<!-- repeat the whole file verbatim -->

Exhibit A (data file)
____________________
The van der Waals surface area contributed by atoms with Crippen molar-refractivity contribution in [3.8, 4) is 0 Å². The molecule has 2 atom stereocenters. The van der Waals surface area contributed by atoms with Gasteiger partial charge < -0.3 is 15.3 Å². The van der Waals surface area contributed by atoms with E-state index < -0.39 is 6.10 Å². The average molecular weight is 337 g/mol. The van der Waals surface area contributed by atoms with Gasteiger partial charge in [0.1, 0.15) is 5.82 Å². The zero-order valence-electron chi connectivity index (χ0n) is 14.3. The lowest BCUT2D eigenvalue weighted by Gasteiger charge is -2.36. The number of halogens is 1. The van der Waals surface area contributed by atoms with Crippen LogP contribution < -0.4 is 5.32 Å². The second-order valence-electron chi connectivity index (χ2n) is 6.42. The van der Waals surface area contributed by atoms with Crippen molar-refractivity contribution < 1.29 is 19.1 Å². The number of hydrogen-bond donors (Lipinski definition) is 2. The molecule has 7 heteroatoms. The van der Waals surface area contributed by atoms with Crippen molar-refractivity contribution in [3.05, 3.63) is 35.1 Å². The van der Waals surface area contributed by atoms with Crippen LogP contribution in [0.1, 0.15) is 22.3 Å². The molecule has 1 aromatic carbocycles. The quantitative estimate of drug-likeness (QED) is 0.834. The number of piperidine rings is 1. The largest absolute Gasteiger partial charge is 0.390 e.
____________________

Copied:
The van der Waals surface area contributed by atoms with Crippen molar-refractivity contribution in [3.8, 4) is 0 Å². The molecule has 2 atom stereocenters. The van der Waals surface area contributed by atoms with Gasteiger partial charge < -0.3 is 15.3 Å². The van der Waals surface area contributed by atoms with E-state index < -0.39 is 6.10 Å². The average molecular weight is 337 g/mol. The van der Waals surface area contributed by atoms with Gasteiger partial charge in [0.1, 0.15) is 5.82 Å². The zero-order valence-electron chi connectivity index (χ0n) is 14.3. The lowest BCUT2D eigenvalue weighted by Gasteiger charge is -2.36. The number of halogens is 1. The van der Waals surface area contributed by atoms with Crippen LogP contribution < -0.4 is 5.32 Å². The second-order valence-electron chi connectivity index (χ2n) is 6.42. The van der Waals surface area contributed by atoms with Crippen molar-refractivity contribution < 1.29 is 19.1 Å². The number of hydrogen-bond donors (Lipinski definition) is 2. The molecule has 7 heteroatoms. The van der Waals surface area contributed by atoms with Crippen molar-refractivity contribution in [3.05, 3.63) is 35.1 Å². The van der Waals surface area contributed by atoms with Crippen LogP contribution in [0.1, 0.15) is 22.3 Å². The molecule has 1 aromatic carbocycles. The quantitative estimate of drug-likeness (QED) is 0.834. The number of piperidine rings is 1. The largest absolute Gasteiger partial charge is 0.390 e.